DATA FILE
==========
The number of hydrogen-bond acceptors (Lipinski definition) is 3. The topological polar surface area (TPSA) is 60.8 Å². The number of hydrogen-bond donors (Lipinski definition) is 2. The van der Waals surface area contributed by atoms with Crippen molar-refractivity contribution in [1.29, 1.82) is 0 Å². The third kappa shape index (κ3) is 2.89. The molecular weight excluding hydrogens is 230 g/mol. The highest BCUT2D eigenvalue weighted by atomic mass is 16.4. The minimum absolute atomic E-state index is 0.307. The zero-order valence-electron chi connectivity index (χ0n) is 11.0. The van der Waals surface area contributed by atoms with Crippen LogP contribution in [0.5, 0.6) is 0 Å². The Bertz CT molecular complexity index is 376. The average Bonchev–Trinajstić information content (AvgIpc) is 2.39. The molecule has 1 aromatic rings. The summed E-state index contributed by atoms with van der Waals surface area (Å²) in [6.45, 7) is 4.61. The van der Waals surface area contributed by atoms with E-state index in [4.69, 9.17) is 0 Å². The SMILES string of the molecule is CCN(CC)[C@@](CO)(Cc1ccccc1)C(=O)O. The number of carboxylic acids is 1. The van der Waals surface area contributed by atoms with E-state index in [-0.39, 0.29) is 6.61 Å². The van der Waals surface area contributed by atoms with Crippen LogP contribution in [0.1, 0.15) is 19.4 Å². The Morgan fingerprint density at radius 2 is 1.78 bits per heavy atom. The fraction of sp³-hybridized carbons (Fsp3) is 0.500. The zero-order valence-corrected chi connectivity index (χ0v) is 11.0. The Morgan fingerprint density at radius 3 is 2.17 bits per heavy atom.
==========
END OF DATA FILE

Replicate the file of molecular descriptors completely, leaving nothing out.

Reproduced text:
The number of hydrogen-bond acceptors (Lipinski definition) is 3. The topological polar surface area (TPSA) is 60.8 Å². The number of hydrogen-bond donors (Lipinski definition) is 2. The van der Waals surface area contributed by atoms with Crippen molar-refractivity contribution in [1.29, 1.82) is 0 Å². The third kappa shape index (κ3) is 2.89. The molecular weight excluding hydrogens is 230 g/mol. The highest BCUT2D eigenvalue weighted by atomic mass is 16.4. The minimum absolute atomic E-state index is 0.307. The zero-order valence-electron chi connectivity index (χ0n) is 11.0. The van der Waals surface area contributed by atoms with Crippen LogP contribution in [0.5, 0.6) is 0 Å². The Bertz CT molecular complexity index is 376. The average Bonchev–Trinajstić information content (AvgIpc) is 2.39. The molecule has 1 aromatic rings. The summed E-state index contributed by atoms with van der Waals surface area (Å²) in [6.45, 7) is 4.61. The van der Waals surface area contributed by atoms with E-state index in [4.69, 9.17) is 0 Å². The SMILES string of the molecule is CCN(CC)[C@@](CO)(Cc1ccccc1)C(=O)O. The number of carboxylic acids is 1. The van der Waals surface area contributed by atoms with E-state index in [-0.39, 0.29) is 6.61 Å². The van der Waals surface area contributed by atoms with Crippen LogP contribution in [0.1, 0.15) is 19.4 Å². The Morgan fingerprint density at radius 2 is 1.78 bits per heavy atom. The fraction of sp³-hybridized carbons (Fsp3) is 0.500. The zero-order valence-corrected chi connectivity index (χ0v) is 11.0. The Morgan fingerprint density at radius 3 is 2.17 bits per heavy atom.